“Complaints overwhelmingly focus on an alleged failure to obtain consumers’ prior consent,” they wrote.
Addressing this problem, the Federal Communication Commission activated a rule in October requiring companies to obtain written consent before they employ autodialing technology to contact consumers’ mobile phones.
With companies’ use of automatic text messaging on the rise, the new rule “is likely to lead to additional class action litigation,” the Bryan Cave lawyers predicted.
Who walks away with how much money from the Osorio v. State Farm case is all bound up with the issue of consent.
Osorio and Betancourt argued that she gave out his number only as a work or emergency contact. Soon after Osorio started getting dunning calls for Betancourt, he revoked whatever consent existed by telling State Farm’s agent to “Please stop calling.”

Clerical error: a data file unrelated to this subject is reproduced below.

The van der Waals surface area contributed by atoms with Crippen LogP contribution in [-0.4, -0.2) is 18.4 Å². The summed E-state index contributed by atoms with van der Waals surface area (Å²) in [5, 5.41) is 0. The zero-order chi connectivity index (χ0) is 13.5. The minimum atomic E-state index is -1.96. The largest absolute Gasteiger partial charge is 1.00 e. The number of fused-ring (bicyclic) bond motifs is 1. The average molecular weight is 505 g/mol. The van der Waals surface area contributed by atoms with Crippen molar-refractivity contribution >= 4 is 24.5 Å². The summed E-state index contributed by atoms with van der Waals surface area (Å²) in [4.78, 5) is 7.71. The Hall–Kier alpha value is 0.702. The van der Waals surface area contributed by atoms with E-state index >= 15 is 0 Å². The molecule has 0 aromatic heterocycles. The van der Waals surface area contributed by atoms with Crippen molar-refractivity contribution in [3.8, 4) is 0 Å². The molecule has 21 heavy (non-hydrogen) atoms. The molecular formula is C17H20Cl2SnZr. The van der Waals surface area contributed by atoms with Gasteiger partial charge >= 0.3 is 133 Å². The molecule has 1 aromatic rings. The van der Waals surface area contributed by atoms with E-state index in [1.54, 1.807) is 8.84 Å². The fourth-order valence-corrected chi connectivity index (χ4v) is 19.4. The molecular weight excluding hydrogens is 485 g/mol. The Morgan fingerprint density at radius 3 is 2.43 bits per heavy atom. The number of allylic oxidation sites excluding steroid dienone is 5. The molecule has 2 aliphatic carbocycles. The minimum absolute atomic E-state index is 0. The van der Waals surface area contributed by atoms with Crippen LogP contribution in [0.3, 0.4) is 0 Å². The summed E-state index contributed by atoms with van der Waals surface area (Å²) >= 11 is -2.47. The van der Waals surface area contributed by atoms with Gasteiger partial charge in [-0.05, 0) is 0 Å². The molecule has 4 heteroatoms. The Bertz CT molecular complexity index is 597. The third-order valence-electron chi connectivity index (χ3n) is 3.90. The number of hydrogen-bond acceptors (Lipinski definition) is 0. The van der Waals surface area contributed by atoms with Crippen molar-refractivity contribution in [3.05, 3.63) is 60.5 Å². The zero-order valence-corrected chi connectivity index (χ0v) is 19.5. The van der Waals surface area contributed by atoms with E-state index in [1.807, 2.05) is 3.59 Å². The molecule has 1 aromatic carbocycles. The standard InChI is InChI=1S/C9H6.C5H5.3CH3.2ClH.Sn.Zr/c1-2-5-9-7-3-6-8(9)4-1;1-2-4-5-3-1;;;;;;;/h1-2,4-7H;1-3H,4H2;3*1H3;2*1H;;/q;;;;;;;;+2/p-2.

State Farm argued its records showed Osorio’s number to be Betancourt’s, and Betancourt expressly consented to the calls because she lives with Osorio, had a son with him, and they share a Metro PCS cell-phone plan listed in his name.
U.S. District Judge Donald Middlebrooks found State Farm’s argument more compelling.
“[I]f Osorio could sue State Farm for over $75,000 because the woman with whom he cohabitates and had a child with provided ‘his’ number to State Farm on multiple occasions, debt collectors would be held liable whenever a debtor lists a family member’s number as his own,” Middlebrooks wrote.